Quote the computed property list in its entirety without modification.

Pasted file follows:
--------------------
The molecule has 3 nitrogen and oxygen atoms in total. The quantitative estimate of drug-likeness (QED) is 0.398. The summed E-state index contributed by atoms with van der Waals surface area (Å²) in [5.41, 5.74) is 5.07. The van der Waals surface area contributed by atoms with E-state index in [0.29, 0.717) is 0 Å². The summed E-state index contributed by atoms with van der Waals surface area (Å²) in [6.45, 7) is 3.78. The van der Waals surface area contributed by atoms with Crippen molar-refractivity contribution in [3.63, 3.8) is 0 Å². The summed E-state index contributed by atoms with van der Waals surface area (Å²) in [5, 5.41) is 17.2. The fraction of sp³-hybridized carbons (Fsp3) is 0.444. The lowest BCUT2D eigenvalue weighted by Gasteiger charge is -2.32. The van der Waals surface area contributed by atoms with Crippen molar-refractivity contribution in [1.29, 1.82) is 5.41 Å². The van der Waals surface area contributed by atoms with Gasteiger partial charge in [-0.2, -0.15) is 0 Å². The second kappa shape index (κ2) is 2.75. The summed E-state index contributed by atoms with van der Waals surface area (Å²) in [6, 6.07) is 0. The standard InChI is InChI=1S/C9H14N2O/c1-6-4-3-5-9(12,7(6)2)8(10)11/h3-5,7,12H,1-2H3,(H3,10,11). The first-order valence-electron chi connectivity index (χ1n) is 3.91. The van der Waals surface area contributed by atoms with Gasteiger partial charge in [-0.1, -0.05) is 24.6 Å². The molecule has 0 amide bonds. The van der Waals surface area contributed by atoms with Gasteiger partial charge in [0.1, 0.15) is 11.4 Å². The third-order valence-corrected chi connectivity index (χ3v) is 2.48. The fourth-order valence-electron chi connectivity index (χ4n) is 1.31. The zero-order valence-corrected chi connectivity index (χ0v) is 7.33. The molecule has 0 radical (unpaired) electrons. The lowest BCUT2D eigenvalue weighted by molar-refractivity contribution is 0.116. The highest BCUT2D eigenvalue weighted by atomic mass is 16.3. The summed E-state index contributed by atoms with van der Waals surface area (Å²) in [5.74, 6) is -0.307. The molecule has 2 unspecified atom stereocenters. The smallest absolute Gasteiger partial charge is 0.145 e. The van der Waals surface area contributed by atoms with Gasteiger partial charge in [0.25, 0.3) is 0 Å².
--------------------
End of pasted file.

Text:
The molecule has 3 nitrogen and oxygen atoms in total. The quantitative estimate of drug-likeness (QED) is 0.398. The summed E-state index contributed by atoms with van der Waals surface area (Å²) in [5.41, 5.74) is 5.07. The van der Waals surface area contributed by atoms with E-state index in [0.29, 0.717) is 0 Å². The summed E-state index contributed by atoms with van der Waals surface area (Å²) in [6.45, 7) is 3.78. The van der Waals surface area contributed by atoms with Crippen molar-refractivity contribution in [3.63, 3.8) is 0 Å². The summed E-state index contributed by atoms with van der Waals surface area (Å²) in [5, 5.41) is 17.2. The fraction of sp³-hybridized carbons (Fsp3) is 0.444. The lowest BCUT2D eigenvalue weighted by Gasteiger charge is -2.32. The van der Waals surface area contributed by atoms with Crippen molar-refractivity contribution in [1.29, 1.82) is 5.41 Å². The van der Waals surface area contributed by atoms with Gasteiger partial charge in [-0.2, -0.15) is 0 Å². The second kappa shape index (κ2) is 2.75. The summed E-state index contributed by atoms with van der Waals surface area (Å²) in [6, 6.07) is 0. The standard InChI is InChI=1S/C9H14N2O/c1-6-4-3-5-9(12,7(6)2)8(10)11/h3-5,7,12H,1-2H3,(H3,10,11). The first-order valence-electron chi connectivity index (χ1n) is 3.91. The van der Waals surface area contributed by atoms with Gasteiger partial charge in [-0.1, -0.05) is 24.6 Å². The molecule has 0 amide bonds. The van der Waals surface area contributed by atoms with Gasteiger partial charge in [0.1, 0.15) is 11.4 Å². The third-order valence-corrected chi connectivity index (χ3v) is 2.48. The fourth-order valence-electron chi connectivity index (χ4n) is 1.31. The zero-order valence-corrected chi connectivity index (χ0v) is 7.33. The molecule has 0 radical (unpaired) electrons. The lowest BCUT2D eigenvalue weighted by molar-refractivity contribution is 0.116. The highest BCUT2D eigenvalue weighted by atomic mass is 16.3. The summed E-state index contributed by atoms with van der Waals surface area (Å²) in [5.74, 6) is -0.307. The molecule has 2 unspecified atom stereocenters. The smallest absolute Gasteiger partial charge is 0.145 e. The van der Waals surface area contributed by atoms with Gasteiger partial charge in [0.25, 0.3) is 0 Å².